Not unlike the rage sparked within Bong Joon Ho’s now-classic Parasite, Paris Zarcilla’s Raging Grace explores a perverse relationship between a wealthy estate owner and their laborer. Rather than comment on class systems and populist rage, the writer-director frames this conversation in the context of immigration and colonization, which is on its face scarier than any slasher movie could ever be. Striking an often playful and darkly comic tone, the SXSW Jury Prize winner captivates as it delves deeper into psychological horror.
Max Eigenmann stars as Joy, an undocumented Filipina immigrant who bounces from house to house in London with daughter Grace (Jaeden Paige Boadilla), staying while families are out of town and under the radar of their neighbors. Grace, embodying the spirit of Macaulay Culkin’s Kevin in Home Alone, has a habit of playing pranks which will later come in handy.
Joy accepts a new position with a suspiciously high salary, one which will allow her to obtain a visa to stay in the country legally, caring for Mr. Garrett (David Hayman), an aristocrat slowly dying of cancer. Quickly offered the job by Garrett’s sinister niece Katherine (Leanne Best), Joy is expected to keep a low profile and not ask questions. This might not be so easy for Grace, who starts wandering and exploring the home, leading to a few close calls––until Mr. Garrett mysteriously wakes up and finds Grace at the foot of his bed. Joy, a trained nurse, restores Mr. Garrett to health much to the annoyance of Katherine.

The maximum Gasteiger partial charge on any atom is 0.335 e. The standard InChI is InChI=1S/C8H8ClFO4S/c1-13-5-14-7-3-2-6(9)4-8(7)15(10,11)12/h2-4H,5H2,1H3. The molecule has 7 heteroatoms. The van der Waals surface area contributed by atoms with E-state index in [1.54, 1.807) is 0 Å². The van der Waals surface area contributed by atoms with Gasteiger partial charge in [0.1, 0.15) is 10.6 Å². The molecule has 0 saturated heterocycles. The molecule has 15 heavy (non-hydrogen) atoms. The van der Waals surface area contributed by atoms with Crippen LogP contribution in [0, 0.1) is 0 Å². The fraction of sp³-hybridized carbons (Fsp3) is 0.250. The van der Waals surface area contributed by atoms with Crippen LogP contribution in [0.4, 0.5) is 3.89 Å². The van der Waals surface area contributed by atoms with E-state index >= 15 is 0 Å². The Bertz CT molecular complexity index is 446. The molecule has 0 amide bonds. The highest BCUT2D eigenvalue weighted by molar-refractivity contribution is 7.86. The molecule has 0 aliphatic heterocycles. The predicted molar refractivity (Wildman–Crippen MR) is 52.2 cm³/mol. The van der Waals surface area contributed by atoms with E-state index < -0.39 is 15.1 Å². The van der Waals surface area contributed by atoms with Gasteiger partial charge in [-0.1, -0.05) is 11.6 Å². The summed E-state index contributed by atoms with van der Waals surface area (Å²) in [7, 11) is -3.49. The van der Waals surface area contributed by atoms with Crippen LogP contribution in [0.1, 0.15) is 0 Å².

Toying with the supernatural at times, with discoveries made by Grace and Joy throughout the mansion while Katherine sleepwalks, Raging Grace quickly reverts to its sharp commentary on the experience of the Filipina immigrants who have served the Garrett household before. They are not the first, and the film––framed by quotes from Rudyard Kipling’s racist, pro-colonial poem “White Man’s Burden”––explores the legacy of colonial rule. We learn the Garretts were traders and for a period of time the patriarch was raised by Nanna Gloria, a Filipina housekeeper with an interest in cockfighting.
Curious, mischievous, plotting, and––yes––at times raging, Grace ultimately drives Katherine out, looking upon Mr. Garrett as a grandpa for a time before the film takes a truly sinister turn in its third act. The Garretts are more interested in owning Grace as a companion in the name of nostalgia for the “good ol’ days,” hinting that this may be an unbroken cycle.
Zarcilla frames his film as more of an atmospheric dark comedy with a sharp commentary on colonization that is often both innovative and creepy. While it doesn’t quite achieve the genius of Bong’s angry satire, it does come close: it reveals exactly what is going on and who is in control of the situation. Like Parasite, it’s a film in which the more of this creepy home we explore, the more we learn about the lives of the family that inhabit it. For this reason one has to wonder if Garrett sees something of himself in the curious, sometimes sinister young Grace.
Raging Grace premiered at SXSW 2023.